Flows on the South Fork have stayed steady for about a week now at 3,700 cfs. Streamer fishing has been effective even on the sunny days. Nymphing with rubberlegs and Zebra midges and Blue Wing Olives on the surface have also been effective. If you are floating the lower river be cautious of a couple tight spots with trees and fast water. One spot is above Heise bridge and you need to stop the boat and walk it around on the right side of the tree jam. The other two are between Twin Bridges and Lorenzo and require you to pay attention while on the oars.

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Big Lost River 10-13-12

With trico activity decreasing in the river below Mackay Dam, turn to BWO and midge life cycle patterns. Because of the canopy formed by cottonwood trees along much of the river here, one can expect good BWO activity even on brighter days.  Flow out of the dam is a bit above the seasonal normal, but not enough to hinder wading.

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Main Stem Snake River 10-13-12

The river offers the most convenient streamer fishing in the area. There are numerous access points within minutes of Roberts, Idaho Falls, Shelly, and Blackfoot, and flow is down to seasonal normals. Try low light conditions such as daybreak or twilight  for the best chance to catch big browns on the move. Consider trying it during cloudy or stormy days.  Have bright and somber patterns ready for your sink tip line.

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Still Waters 10-13-12

Both Chesterfield and Twenty-Four Mile reservoirs are producing action for those presenting midge pupa patterns under an indicator. It seems best to fish Twenty-Four Mile Reservoir from the shore, muddy or not.  Some large fish are being taken from both reservoirs.   Another still water to consider is Hawkins Reservoir where larger fish are being caught through using small leech and nymph patterns.   Hawkins has been lucky enough to have hold-over water the last few years, so the result is a good number of large fish.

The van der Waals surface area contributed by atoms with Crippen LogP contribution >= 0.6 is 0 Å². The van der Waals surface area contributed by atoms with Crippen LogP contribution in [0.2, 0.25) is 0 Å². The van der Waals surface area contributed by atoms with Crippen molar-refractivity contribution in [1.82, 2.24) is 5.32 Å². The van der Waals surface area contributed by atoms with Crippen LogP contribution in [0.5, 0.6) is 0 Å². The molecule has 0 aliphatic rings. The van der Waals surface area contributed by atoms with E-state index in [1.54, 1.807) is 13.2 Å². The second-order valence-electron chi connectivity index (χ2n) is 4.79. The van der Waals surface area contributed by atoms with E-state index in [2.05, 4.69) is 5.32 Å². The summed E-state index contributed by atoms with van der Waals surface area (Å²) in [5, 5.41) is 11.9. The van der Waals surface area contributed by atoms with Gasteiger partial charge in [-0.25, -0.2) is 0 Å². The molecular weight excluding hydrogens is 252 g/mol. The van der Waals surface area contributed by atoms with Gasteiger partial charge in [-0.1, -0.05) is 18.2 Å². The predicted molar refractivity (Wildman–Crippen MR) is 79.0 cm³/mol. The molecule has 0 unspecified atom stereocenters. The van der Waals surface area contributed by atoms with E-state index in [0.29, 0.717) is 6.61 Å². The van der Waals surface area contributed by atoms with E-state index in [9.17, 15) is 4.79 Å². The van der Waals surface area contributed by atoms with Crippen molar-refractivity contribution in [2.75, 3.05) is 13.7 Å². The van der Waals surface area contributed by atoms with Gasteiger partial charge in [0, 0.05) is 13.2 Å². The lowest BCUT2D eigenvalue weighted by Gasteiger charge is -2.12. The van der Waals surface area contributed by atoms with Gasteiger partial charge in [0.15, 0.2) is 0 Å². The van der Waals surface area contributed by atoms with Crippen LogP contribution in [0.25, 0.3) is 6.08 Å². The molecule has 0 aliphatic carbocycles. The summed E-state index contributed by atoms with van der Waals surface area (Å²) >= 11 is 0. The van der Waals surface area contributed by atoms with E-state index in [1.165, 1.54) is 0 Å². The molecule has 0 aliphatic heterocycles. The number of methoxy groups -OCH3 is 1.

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Small Streams 10-13-12

Best bet now is to try the larger of these such as Teton, Fall, Blackfoot, Warm and Portneuf rivers and creeks such as Big Elk, Bitch, Crow, Robinson, Stump, and the sinks streams (Little Lost River, Birch, Medicine Lodge and Beaver-Camas creeks). Reason is that as water flow decreases and insect activity declines, fish in smaller tributaries will move to larger waters that offer more overhead cover and food.  In the sinks streams fish will concentrate in deeper waters.  Caddis, midge, BWO, and decreasing trico activity will bring fish up through the water column on all these, but the best bet for action is through streamers and small wooly bugger types.

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Yellowstone Park 10-13-12

Hebgen Lake browns and rainbows are in the Madison River now. Water temperature is around 50 Deg. F. , and when it drops into the mid and lower forties fishing will improve.  Go after these fish with streamer patterns.  Expect more action on cloudy or stormy days when fish may migrate through shallower water. On bright days they tend to seek the cover of deep holes and runs.  Try nymph rigs if you want to get into more juveniles and whitefish.  If river otters show up, like they did during our visit, find a new place on the river to fish!